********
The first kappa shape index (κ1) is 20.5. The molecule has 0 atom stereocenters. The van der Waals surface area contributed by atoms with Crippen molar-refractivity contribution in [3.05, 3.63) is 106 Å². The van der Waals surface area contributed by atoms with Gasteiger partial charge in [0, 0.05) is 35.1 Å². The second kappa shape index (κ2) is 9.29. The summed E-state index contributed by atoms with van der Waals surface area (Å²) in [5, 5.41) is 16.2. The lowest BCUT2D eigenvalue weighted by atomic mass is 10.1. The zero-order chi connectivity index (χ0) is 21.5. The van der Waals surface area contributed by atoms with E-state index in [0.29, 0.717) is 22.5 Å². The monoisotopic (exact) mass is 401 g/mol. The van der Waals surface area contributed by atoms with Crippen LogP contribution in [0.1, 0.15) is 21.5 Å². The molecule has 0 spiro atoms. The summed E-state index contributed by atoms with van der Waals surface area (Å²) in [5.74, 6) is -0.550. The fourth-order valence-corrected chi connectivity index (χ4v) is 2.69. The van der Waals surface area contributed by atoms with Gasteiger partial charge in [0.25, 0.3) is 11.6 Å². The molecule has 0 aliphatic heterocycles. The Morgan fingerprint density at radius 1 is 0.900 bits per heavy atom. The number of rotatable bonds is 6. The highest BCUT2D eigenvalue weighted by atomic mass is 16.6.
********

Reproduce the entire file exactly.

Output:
The first kappa shape index (κ1) is 20.5. The molecule has 0 atom stereocenters. The van der Waals surface area contributed by atoms with Crippen molar-refractivity contribution in [3.05, 3.63) is 106 Å². The van der Waals surface area contributed by atoms with Gasteiger partial charge in [0, 0.05) is 35.1 Å². The second kappa shape index (κ2) is 9.29. The summed E-state index contributed by atoms with van der Waals surface area (Å²) in [5, 5.41) is 16.2. The lowest BCUT2D eigenvalue weighted by atomic mass is 10.1. The zero-order chi connectivity index (χ0) is 21.5. The van der Waals surface area contributed by atoms with E-state index in [0.29, 0.717) is 22.5 Å². The monoisotopic (exact) mass is 401 g/mol. The van der Waals surface area contributed by atoms with Crippen LogP contribution in [0.1, 0.15) is 21.5 Å². The molecule has 0 spiro atoms. The summed E-state index contributed by atoms with van der Waals surface area (Å²) in [5.74, 6) is -0.550. The fourth-order valence-corrected chi connectivity index (χ4v) is 2.69. The van der Waals surface area contributed by atoms with Gasteiger partial charge in [0.25, 0.3) is 11.6 Å². The molecule has 0 aliphatic heterocycles. The Morgan fingerprint density at radius 1 is 0.900 bits per heavy atom. The number of rotatable bonds is 6. The highest BCUT2D eigenvalue weighted by atomic mass is 16.6.